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Texas Eastern District Only

Bankruptcy is a legal proceeding in which an individual who is unable to pay his or her bills can get a fresh start. Bankruptcy cases are governed by federal law.

Types of Bankruptcy

There are 4 different types of bankruptcy to consider.  The most common are Chapter 7 and Chapter 13.

  • Chapter 7 - Assets outside of exempt property is sold in order to pay creditors.  All dischargeable debt is reduced to $0.

  • Chapter 11 - Reorganization of debts.  This is reserved for businesses or individual debtors who have a substantial amount of debt.

  • Chapter 12 - Family farmers.

  • Chapter 13 - Reorganization of debts.  This allows the debtor to repay the debt or a portion of the debt, from their income.

Exemptions - What can you keep?

You will be able to keep exempted property following the filing and completion of bankruptcy.  In Texas, you will receive the benefit of federal exemptions, as well as additional Texas exemptions.

Texas Exemptions

  1. Homestead​​​​ - unlimited

    • Unlimited; property cannot exceed 1 acre in town, or 100 acres (200 acres for families) elsewhere

    • If there is a security interest on the property, the home may no longer be exempt.  

  2. Personal Property - $30,000 total (or $60,000 for head of family)

    • Athletic and sporting equipment, including bicylces

    • 2 firearms

    • home furnishings

    • food

    • clothing

    • jewelry (not to exceed 25% of total exemption)

    • 1 motor vehicle per member of family or single adult 

    • 2 horses, mules or donkeys and a saddle, blanket and bridle for each

    • 12 head cattle

    • 60 head of other livestock

    • 120 fowl

    • pets 

  3. Burial Plots

  4. Health Aids

  5. Insurance

    • Church benefit plan benefits​

    • Fraternal benefit society benefits

    • Life, health, accident or annuity benefits o

    • Life insurance present value if beneficiary is debtor or debtor's dependent

    • Retired public school employees group insurance

    • Texas employee uniform group insurance

    • Texas state college or university employee benefits

  6. Certain Miscellaneous Property of Business Partnership

  7. Pensions

    • County and district employees​

    • ERISA, including Keoghs and IRAs

    • Firefighters

    • IRAs to extent tax-deferred

    • Judges

    • Keoghs to extent tax-deferred

    • Law enforcement officer survivors

    • Municipal employees

    • Police officers

    • Retirement benefits to extent tax-deferred

    • State employees 

    • Teachers

  8. Public Benefits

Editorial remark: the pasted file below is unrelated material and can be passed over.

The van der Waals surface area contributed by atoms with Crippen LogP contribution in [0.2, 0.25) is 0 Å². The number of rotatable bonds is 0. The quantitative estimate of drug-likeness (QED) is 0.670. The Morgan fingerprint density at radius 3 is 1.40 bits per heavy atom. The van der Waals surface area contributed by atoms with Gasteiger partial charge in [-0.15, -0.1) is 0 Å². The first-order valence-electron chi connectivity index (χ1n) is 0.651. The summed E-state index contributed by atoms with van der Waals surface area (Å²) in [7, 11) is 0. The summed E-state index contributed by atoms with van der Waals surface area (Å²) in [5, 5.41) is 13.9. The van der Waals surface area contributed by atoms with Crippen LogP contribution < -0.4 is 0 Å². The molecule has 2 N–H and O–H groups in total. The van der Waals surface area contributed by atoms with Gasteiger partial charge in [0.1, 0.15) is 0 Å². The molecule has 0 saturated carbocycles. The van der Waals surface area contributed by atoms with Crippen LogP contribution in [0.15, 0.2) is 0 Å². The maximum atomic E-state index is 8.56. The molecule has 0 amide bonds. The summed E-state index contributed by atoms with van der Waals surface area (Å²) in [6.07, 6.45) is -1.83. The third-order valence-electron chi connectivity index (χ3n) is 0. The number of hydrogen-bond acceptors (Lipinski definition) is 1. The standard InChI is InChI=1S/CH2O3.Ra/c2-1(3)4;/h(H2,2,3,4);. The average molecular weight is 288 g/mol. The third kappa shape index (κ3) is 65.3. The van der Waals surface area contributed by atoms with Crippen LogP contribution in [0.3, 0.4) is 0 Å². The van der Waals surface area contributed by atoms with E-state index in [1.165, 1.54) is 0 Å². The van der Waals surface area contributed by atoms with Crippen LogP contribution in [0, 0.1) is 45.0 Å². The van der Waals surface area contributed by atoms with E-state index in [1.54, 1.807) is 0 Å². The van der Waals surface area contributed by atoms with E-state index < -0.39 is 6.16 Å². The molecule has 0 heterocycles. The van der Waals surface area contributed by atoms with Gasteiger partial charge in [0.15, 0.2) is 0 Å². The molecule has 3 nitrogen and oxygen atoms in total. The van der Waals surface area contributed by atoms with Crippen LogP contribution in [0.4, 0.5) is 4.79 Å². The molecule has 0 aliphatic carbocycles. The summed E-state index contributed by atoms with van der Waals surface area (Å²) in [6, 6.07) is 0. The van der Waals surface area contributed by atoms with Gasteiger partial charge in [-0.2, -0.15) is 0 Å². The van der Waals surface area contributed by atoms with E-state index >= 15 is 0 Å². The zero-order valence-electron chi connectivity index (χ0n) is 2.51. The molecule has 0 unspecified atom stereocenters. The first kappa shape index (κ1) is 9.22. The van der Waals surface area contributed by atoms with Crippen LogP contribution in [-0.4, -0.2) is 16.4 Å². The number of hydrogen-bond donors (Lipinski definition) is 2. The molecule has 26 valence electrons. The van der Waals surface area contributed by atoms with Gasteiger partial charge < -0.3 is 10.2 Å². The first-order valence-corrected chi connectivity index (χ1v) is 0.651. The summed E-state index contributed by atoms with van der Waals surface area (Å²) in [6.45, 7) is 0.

• Crime victim's award​

    • Medical assistance

    • Public assistance

    • Unemployment compensation

    • Worker's Compensation

  9. Tools of Trade

    • Farming or ranching vehicles and implements​

    • Tools, equipment (including boat and motor vehicles) and books

  10. Wages

    • Earned but unpaid wages​

    • Unpaid commissions up to 75%

Federal Exemptions Supplementing Texas Exemptions

  1. Retirement Benefits

    • CIA employees​

    • Civil service employees

    • Foreign service employees

    • Military honor roll pensions

    • Military service employees

    • Railroad workers

    • Social Security

    • Veterans' benefits

    • Veterans' medal of honor benefits

  2. Survivor's Benefits

    • Judges​

    • US court directors

    • Judicial center directors

    • Supreme court chief justice administrators

    • Lighthouse workers

    • Military service

  3. Death and Disability Benefits

    • Government employees​

    • Longshoremen and harbor workers

    • War risk hazard death or injury compensation 

  4. Other

    • Klamath Indian tribe benefits for Indians residing in Oregon​

    • Military deposits in savings accounts while on permanent duty outside continental U.S.

    • Military group life insurance

    • Railroad workers' unemployment insurance

    • Seamen's clothing

    • Seamen's wages (while at sea) pursuant to a written contract

    • 75% of earned but unpaid wages (or more as determined by the Judge)

Filing Fees

In addition to your attorney fees, there are other fees associated with the filing of a bankruptcy petition.  Most notable is the filing fee.  The Chapter 7 filing fee is $306, and the Chapter 13 filing fee is $281.

Common Misconceptions

  1. "I'm married but I can't file because my spouse does not want to file."

    • You are permitted to file individually, even if you are married and your spouse does not want to file.  However, if you do file together, you will be able to double your exemptions.  If your spouse does not want to file, they will still be liable for any joint debts.  In some cases if only one spouse has debts, or one spouse has debts that are not dischargeable, then it might be advisable to have only one spouse file. 

  2. "I won't be able to get a credit card after bankruptcy."

    • Although not technically a credit card, you could use a bank or debit card for your credit card activities.  Additionally, a creditor may allow you to keep your existing credit card.​

  3. "My credit will suffer."

    • The reality is if you are considering bankruptcy, it is highly likely your credit is already bad.  Bankruptcy will probably not make it any worse.  However, since your debts are wiped out (as permitted), you then are likely to be in a better position to pay your bills, which will allow you to obtain new credit and raise your credit rating.